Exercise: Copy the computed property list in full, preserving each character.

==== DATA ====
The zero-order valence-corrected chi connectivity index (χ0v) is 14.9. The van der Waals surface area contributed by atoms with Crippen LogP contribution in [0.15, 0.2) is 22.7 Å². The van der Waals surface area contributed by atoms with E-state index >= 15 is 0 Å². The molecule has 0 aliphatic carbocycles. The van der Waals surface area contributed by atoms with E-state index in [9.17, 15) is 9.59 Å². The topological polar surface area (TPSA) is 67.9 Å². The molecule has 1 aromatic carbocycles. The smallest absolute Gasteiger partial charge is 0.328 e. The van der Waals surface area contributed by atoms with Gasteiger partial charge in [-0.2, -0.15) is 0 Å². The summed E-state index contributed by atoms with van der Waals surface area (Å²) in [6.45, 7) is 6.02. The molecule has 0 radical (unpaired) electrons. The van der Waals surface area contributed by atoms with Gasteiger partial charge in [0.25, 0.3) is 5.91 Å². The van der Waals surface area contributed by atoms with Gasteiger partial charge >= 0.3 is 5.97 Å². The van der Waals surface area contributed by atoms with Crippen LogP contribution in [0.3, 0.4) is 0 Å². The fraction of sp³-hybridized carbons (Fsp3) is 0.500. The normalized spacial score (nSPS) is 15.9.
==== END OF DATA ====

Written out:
The zero-order valence-corrected chi connectivity index (χ0v) is 14.9. The van der Waals surface area contributed by atoms with Crippen LogP contribution in [0.15, 0.2) is 22.7 Å². The van der Waals surface area contributed by atoms with E-state index >= 15 is 0 Å². The molecule has 0 aliphatic carbocycles. The van der Waals surface area contributed by atoms with E-state index in [9.17, 15) is 9.59 Å². The topological polar surface area (TPSA) is 67.9 Å². The molecule has 1 aromatic carbocycles. The smallest absolute Gasteiger partial charge is 0.328 e. The van der Waals surface area contributed by atoms with Gasteiger partial charge in [-0.2, -0.15) is 0 Å². The summed E-state index contributed by atoms with van der Waals surface area (Å²) in [6.45, 7) is 6.02. The molecule has 0 radical (unpaired) electrons. The van der Waals surface area contributed by atoms with Gasteiger partial charge in [0.25, 0.3) is 5.91 Å². The van der Waals surface area contributed by atoms with Gasteiger partial charge >= 0.3 is 5.97 Å². The van der Waals surface area contributed by atoms with Crippen LogP contribution in [0.3, 0.4) is 0 Å². The fraction of sp³-hybridized carbons (Fsp3) is 0.500. The normalized spacial score (nSPS) is 15.9.